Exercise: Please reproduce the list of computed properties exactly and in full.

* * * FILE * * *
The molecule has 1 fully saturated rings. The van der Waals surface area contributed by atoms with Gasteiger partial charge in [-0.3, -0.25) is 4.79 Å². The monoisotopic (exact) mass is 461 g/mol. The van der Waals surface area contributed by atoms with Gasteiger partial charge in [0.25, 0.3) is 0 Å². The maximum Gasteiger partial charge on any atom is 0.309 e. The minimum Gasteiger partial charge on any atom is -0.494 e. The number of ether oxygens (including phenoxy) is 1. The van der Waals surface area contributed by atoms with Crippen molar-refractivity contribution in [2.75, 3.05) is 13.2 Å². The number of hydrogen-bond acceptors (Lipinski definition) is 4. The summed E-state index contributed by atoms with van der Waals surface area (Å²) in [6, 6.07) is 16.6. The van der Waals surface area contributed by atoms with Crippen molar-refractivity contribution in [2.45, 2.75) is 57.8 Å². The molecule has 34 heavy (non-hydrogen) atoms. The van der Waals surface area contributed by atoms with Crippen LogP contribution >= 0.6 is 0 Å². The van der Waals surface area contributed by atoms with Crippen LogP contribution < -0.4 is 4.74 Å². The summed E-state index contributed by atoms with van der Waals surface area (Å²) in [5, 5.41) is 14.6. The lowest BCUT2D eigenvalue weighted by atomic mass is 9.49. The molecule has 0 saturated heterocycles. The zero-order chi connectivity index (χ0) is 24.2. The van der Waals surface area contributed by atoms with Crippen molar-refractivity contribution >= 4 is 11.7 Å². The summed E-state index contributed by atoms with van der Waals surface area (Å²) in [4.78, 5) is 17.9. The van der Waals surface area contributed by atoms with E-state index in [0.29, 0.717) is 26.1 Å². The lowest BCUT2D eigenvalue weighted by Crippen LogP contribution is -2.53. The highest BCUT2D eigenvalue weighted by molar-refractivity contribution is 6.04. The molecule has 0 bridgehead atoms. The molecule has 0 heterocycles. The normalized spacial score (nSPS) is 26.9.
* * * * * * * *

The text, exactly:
The molecule has 1 fully saturated rings. The van der Waals surface area contributed by atoms with Gasteiger partial charge in [-0.3, -0.25) is 4.79 Å². The monoisotopic (exact) mass is 461 g/mol. The van der Waals surface area contributed by atoms with Gasteiger partial charge in [0.25, 0.3) is 0 Å². The maximum Gasteiger partial charge on any atom is 0.309 e. The minimum Gasteiger partial charge on any atom is -0.494 e. The number of ether oxygens (including phenoxy) is 1. The van der Waals surface area contributed by atoms with Crippen molar-refractivity contribution in [2.75, 3.05) is 13.2 Å². The number of hydrogen-bond acceptors (Lipinski definition) is 4. The summed E-state index contributed by atoms with van der Waals surface area (Å²) in [6, 6.07) is 16.6. The van der Waals surface area contributed by atoms with Crippen molar-refractivity contribution in [2.45, 2.75) is 57.8 Å². The molecule has 34 heavy (non-hydrogen) atoms. The van der Waals surface area contributed by atoms with Crippen LogP contribution >= 0.6 is 0 Å². The van der Waals surface area contributed by atoms with Crippen LogP contribution < -0.4 is 4.74 Å². The summed E-state index contributed by atoms with van der Waals surface area (Å²) in [5, 5.41) is 14.6. The lowest BCUT2D eigenvalue weighted by atomic mass is 9.49. The molecule has 0 saturated heterocycles. The zero-order chi connectivity index (χ0) is 24.2. The van der Waals surface area contributed by atoms with Crippen molar-refractivity contribution >= 4 is 11.7 Å². The summed E-state index contributed by atoms with van der Waals surface area (Å²) in [4.78, 5) is 17.9. The van der Waals surface area contributed by atoms with E-state index in [0.29, 0.717) is 26.1 Å². The lowest BCUT2D eigenvalue weighted by Crippen LogP contribution is -2.53. The highest BCUT2D eigenvalue weighted by molar-refractivity contribution is 6.04. The molecule has 0 bridgehead atoms. The molecule has 0 heterocycles. The normalized spacial score (nSPS) is 26.9.